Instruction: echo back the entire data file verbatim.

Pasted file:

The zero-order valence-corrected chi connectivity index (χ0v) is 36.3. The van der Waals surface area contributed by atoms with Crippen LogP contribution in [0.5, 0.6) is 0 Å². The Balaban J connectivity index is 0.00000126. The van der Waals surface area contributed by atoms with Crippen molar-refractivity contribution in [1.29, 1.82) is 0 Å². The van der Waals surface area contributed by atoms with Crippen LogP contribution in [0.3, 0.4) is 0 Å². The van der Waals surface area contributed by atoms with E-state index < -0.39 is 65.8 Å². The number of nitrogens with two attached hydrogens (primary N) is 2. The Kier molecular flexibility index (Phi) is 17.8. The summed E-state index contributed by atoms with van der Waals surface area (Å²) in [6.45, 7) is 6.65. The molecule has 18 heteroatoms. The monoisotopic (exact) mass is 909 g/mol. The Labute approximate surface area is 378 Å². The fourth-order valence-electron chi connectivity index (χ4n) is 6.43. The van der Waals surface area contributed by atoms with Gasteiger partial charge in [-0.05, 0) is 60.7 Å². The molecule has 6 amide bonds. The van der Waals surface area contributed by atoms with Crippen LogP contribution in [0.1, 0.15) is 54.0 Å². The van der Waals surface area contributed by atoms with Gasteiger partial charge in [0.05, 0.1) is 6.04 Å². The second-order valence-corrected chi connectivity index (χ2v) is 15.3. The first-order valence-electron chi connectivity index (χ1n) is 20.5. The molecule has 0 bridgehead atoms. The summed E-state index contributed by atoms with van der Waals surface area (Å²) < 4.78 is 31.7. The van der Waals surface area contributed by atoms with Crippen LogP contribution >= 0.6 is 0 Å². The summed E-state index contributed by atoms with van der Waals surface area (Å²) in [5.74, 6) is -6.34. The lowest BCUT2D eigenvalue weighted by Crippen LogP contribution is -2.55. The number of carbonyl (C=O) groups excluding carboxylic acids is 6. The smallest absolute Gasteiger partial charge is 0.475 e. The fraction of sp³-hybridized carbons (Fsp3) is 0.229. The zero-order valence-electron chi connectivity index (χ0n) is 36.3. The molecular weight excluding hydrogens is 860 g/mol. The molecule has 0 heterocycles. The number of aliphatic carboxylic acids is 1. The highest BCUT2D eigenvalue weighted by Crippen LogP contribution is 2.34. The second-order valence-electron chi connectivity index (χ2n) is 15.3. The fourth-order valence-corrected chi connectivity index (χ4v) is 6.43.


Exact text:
The zero-order valence-corrected chi connectivity index (χ0v) is 36.3. The van der Waals surface area contributed by atoms with Crippen LogP contribution in [0.5, 0.6) is 0 Å². The Balaban J connectivity index is 0.00000126. The van der Waals surface area contributed by atoms with Crippen molar-refractivity contribution in [1.29, 1.82) is 0 Å². The van der Waals surface area contributed by atoms with Crippen LogP contribution in [0.3, 0.4) is 0 Å². The van der Waals surface area contributed by atoms with E-state index < -0.39 is 65.8 Å². The number of nitrogens with two attached hydrogens (primary N) is 2. The Kier molecular flexibility index (Phi) is 17.8. The summed E-state index contributed by atoms with van der Waals surface area (Å²) in [6.45, 7) is 6.65. The molecule has 18 heteroatoms. The monoisotopic (exact) mass is 909 g/mol. The Labute approximate surface area is 378 Å². The fourth-order valence-electron chi connectivity index (χ4n) is 6.43. The van der Waals surface area contributed by atoms with Gasteiger partial charge in [-0.05, 0) is 60.7 Å². The molecule has 6 amide bonds. The van der Waals surface area contributed by atoms with Crippen LogP contribution in [0.1, 0.15) is 54.0 Å². The van der Waals surface area contributed by atoms with Gasteiger partial charge in [0.05, 0.1) is 6.04 Å². The second-order valence-corrected chi connectivity index (χ2v) is 15.3. The first-order valence-electron chi connectivity index (χ1n) is 20.5. The molecule has 0 bridgehead atoms. The summed E-state index contributed by atoms with van der Waals surface area (Å²) < 4.78 is 31.7. The van der Waals surface area contributed by atoms with Crippen LogP contribution >= 0.6 is 0 Å². The summed E-state index contributed by atoms with van der Waals surface area (Å²) in [5.74, 6) is -6.34. The lowest BCUT2D eigenvalue weighted by Crippen LogP contribution is -2.55. The number of carbonyl (C=O) groups excluding carboxylic acids is 6. The smallest absolute Gasteiger partial charge is 0.475 e. The fraction of sp³-hybridized carbons (Fsp3) is 0.229. The zero-order valence-electron chi connectivity index (χ0n) is 36.3. The molecular weight excluding hydrogens is 860 g/mol. The molecule has 0 heterocycles. The number of aliphatic carboxylic acids is 1. The highest BCUT2D eigenvalue weighted by Crippen LogP contribution is 2.34. The second-order valence-electron chi connectivity index (χ2n) is 15.3. The fourth-order valence-corrected chi connectivity index (χ4v) is 6.43.